Call Me Chameleon: The selective memory of a kaleidoscopic-eyed globetrotter, from age 3 to this day
Call Me Chameleon (English Edition),
by Albert Russo.
“To write an autobiography is a feat that is difficult, painful, and often feels foreign due to the fact that most of the stories have already been told in various forms through fiction, essays and poetry. In addition, I knew that this was Albert’s chance to let it all hang out, so-to-speak. The nice chameleon has its nasty sides – as we all do – and some of the anger would be sure to leak out in such a book. (A coming to terms, one might say.) And finally, this project has scared me shitless because here he — the chameleon — finally reveals himself (often times through his all-too-frank alter ego Zapinette), and recounts the well-known stories from his travels to and residences in Africa, Israel, Europe and America within a human context. Within a human context … And why is that scary? Well, fiction is often more believable than truth (read: more acceptable / comfortable than truth / real life). I saw for myself the “bad boy” chameleon, that I learned to know and love personally and in his literature, threatening to rear his beautiful head. Who was I scared for … the chameleon, or the readers? Honestly? Both … we are all the chameleon. Albert Russo outs us all in this book.“ (From Adam Donaldson Powell’s Preface)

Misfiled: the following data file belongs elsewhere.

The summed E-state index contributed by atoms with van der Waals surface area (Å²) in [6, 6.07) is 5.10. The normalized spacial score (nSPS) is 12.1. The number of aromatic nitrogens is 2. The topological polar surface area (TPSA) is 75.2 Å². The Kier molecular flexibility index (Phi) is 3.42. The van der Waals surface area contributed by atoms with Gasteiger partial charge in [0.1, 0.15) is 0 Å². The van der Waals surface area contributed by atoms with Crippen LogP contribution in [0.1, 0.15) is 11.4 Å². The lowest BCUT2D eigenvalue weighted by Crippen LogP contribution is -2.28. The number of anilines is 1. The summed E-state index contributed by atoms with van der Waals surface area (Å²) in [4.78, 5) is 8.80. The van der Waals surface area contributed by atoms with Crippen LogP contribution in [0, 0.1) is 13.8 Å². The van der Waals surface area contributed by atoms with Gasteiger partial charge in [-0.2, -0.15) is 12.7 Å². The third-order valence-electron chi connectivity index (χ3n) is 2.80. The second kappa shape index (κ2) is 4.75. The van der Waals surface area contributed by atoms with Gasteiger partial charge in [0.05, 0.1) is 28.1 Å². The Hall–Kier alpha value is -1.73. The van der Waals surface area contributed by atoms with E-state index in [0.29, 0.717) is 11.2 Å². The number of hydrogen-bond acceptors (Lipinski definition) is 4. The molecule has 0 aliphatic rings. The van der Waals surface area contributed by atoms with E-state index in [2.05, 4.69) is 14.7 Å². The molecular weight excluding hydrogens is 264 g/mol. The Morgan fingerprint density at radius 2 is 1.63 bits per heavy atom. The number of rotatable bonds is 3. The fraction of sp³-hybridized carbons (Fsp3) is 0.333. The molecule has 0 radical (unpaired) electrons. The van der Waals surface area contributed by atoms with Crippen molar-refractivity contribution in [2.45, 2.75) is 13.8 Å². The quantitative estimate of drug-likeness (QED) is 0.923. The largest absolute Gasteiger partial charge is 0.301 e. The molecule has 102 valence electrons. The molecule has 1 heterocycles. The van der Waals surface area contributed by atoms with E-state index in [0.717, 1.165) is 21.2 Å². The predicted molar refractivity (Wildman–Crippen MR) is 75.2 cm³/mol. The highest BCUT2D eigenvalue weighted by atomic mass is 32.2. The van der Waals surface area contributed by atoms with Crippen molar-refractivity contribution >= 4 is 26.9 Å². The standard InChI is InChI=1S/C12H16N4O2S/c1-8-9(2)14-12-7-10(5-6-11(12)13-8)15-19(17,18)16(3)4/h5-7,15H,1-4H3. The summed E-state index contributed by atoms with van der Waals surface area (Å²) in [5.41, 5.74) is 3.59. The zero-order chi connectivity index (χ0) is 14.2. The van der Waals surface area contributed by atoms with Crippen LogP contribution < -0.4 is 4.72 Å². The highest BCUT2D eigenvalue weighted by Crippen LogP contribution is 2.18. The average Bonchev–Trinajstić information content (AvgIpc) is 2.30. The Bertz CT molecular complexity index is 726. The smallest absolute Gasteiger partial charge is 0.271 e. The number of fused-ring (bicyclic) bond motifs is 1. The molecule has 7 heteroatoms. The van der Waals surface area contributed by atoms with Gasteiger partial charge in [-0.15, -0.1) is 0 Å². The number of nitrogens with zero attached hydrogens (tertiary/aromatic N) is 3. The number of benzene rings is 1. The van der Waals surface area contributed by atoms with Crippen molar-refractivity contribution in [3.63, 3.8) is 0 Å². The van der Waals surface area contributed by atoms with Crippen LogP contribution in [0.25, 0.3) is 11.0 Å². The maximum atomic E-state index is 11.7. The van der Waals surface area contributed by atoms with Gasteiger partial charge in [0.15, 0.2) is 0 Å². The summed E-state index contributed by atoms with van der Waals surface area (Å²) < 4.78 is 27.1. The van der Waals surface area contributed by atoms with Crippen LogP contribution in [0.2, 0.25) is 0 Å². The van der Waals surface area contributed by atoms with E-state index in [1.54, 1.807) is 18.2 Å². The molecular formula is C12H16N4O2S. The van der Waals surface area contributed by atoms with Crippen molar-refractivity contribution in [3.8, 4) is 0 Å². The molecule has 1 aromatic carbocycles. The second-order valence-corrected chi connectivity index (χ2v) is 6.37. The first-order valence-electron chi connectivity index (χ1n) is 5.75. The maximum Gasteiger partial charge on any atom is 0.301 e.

James Baldwin’s words to the author, penned the year of his death: “I like your work very much indeed. It has a very gentle surface and a savage under-tow. You’re a dangerous man.”
Edmund White: “Albert Russo has recreated through a young African boy’s joys and struggles many of the tensions of modern life, straight and gay, black and white, third world and first … all of these tensions underlie this story of a biracial child adopted by a benevolent American. Adopted by an American in the Belgian Congo is a non-stop, gripping read!”
World Literature Today: “In Léodine of the Belgian Congo, the reader will find, as in the thre other novels, Princes and Gods, Eur-African Exiles and Adopted by an American in the Belgian Congo, many poignant and delightful passages, especially in the journeys across the magnificent Kivu province, which today, along with bordering Rwanda and Burundi, has been scarred by fratricidal wars. That Leodine, in the opening novel, happens to be an adolescent, as was Leopold in Adopted by an American in the Belgian Congo, isn’t fortuitous, for it is at that vulnerable period of one’s life that one’s personality takes form. In Albert Russo’s Africa you will find humankind’s infinite diversity and, amid such richness, a quest for the deep self.”
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